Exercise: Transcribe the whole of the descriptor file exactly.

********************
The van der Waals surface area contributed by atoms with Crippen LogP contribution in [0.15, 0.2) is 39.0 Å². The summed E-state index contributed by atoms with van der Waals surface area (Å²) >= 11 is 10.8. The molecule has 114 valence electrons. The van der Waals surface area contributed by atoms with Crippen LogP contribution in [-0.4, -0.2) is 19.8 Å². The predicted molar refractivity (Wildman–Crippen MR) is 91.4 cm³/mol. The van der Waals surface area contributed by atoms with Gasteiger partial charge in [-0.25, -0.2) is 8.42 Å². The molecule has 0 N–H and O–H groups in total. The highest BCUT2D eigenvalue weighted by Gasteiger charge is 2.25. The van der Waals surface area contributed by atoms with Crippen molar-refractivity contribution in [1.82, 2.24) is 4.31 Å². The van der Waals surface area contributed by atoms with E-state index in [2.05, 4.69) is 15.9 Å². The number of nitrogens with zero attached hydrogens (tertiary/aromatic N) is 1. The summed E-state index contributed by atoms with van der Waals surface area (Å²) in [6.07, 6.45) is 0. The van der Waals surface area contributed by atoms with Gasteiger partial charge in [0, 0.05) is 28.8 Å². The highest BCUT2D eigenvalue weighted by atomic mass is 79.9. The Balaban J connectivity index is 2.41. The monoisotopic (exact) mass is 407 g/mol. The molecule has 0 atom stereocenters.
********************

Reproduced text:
The van der Waals surface area contributed by atoms with Crippen LogP contribution in [0.15, 0.2) is 39.0 Å². The summed E-state index contributed by atoms with van der Waals surface area (Å²) >= 11 is 10.8. The molecule has 114 valence electrons. The van der Waals surface area contributed by atoms with Crippen LogP contribution in [-0.4, -0.2) is 19.8 Å². The predicted molar refractivity (Wildman–Crippen MR) is 91.4 cm³/mol. The van der Waals surface area contributed by atoms with Gasteiger partial charge in [-0.25, -0.2) is 8.42 Å². The molecule has 0 N–H and O–H groups in total. The highest BCUT2D eigenvalue weighted by Gasteiger charge is 2.25. The van der Waals surface area contributed by atoms with Crippen molar-refractivity contribution in [1.82, 2.24) is 4.31 Å². The van der Waals surface area contributed by atoms with E-state index in [2.05, 4.69) is 15.9 Å². The number of nitrogens with zero attached hydrogens (tertiary/aromatic N) is 1. The summed E-state index contributed by atoms with van der Waals surface area (Å²) in [6.07, 6.45) is 0. The van der Waals surface area contributed by atoms with Gasteiger partial charge in [0, 0.05) is 28.8 Å². The highest BCUT2D eigenvalue weighted by atomic mass is 79.9. The Balaban J connectivity index is 2.41. The monoisotopic (exact) mass is 407 g/mol. The molecule has 0 atom stereocenters.